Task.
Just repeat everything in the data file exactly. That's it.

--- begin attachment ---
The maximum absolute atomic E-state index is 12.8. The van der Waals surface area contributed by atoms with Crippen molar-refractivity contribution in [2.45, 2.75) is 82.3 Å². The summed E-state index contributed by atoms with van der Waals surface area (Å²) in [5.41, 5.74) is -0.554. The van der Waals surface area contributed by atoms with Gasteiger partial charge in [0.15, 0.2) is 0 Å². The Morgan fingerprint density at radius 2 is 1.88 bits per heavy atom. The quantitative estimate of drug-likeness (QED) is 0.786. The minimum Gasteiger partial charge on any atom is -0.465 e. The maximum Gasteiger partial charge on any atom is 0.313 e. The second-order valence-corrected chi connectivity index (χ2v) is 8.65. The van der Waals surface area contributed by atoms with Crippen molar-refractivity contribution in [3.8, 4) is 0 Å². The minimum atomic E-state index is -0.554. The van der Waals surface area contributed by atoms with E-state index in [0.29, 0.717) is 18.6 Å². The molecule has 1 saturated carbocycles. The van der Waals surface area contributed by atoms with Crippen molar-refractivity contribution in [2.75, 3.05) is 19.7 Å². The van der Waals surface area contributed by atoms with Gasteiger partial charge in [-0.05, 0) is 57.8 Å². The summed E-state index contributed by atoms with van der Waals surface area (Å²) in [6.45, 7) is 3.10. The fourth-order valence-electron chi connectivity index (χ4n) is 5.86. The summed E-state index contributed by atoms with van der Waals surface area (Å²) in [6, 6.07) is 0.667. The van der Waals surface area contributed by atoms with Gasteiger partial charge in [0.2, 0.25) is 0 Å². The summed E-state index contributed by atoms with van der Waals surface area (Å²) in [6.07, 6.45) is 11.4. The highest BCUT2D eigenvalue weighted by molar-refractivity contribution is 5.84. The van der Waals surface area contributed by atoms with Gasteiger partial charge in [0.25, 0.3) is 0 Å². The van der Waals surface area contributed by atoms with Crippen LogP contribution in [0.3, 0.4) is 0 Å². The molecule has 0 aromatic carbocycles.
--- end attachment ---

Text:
The maximum absolute atomic E-state index is 12.8. The van der Waals surface area contributed by atoms with Crippen molar-refractivity contribution in [2.45, 2.75) is 82.3 Å². The summed E-state index contributed by atoms with van der Waals surface area (Å²) in [5.41, 5.74) is -0.554. The van der Waals surface area contributed by atoms with Gasteiger partial charge in [0.15, 0.2) is 0 Å². The Morgan fingerprint density at radius 2 is 1.88 bits per heavy atom. The quantitative estimate of drug-likeness (QED) is 0.786. The minimum Gasteiger partial charge on any atom is -0.465 e. The maximum Gasteiger partial charge on any atom is 0.313 e. The second-order valence-corrected chi connectivity index (χ2v) is 8.65. The van der Waals surface area contributed by atoms with Crippen molar-refractivity contribution in [3.8, 4) is 0 Å². The minimum atomic E-state index is -0.554. The van der Waals surface area contributed by atoms with E-state index in [0.29, 0.717) is 18.6 Å². The molecule has 1 saturated carbocycles. The van der Waals surface area contributed by atoms with Crippen molar-refractivity contribution in [2.75, 3.05) is 19.7 Å². The van der Waals surface area contributed by atoms with Gasteiger partial charge in [-0.05, 0) is 57.8 Å². The summed E-state index contributed by atoms with van der Waals surface area (Å²) in [6.45, 7) is 3.10. The fourth-order valence-electron chi connectivity index (χ4n) is 5.86. The summed E-state index contributed by atoms with van der Waals surface area (Å²) in [6, 6.07) is 0.667. The van der Waals surface area contributed by atoms with Gasteiger partial charge in [0.2, 0.25) is 0 Å². The summed E-state index contributed by atoms with van der Waals surface area (Å²) in [6.07, 6.45) is 11.4. The highest BCUT2D eigenvalue weighted by molar-refractivity contribution is 5.84. The van der Waals surface area contributed by atoms with Gasteiger partial charge in [0.25, 0.3) is 0 Å². The van der Waals surface area contributed by atoms with Crippen LogP contribution in [0.3, 0.4) is 0 Å². The molecule has 0 aromatic carbocycles.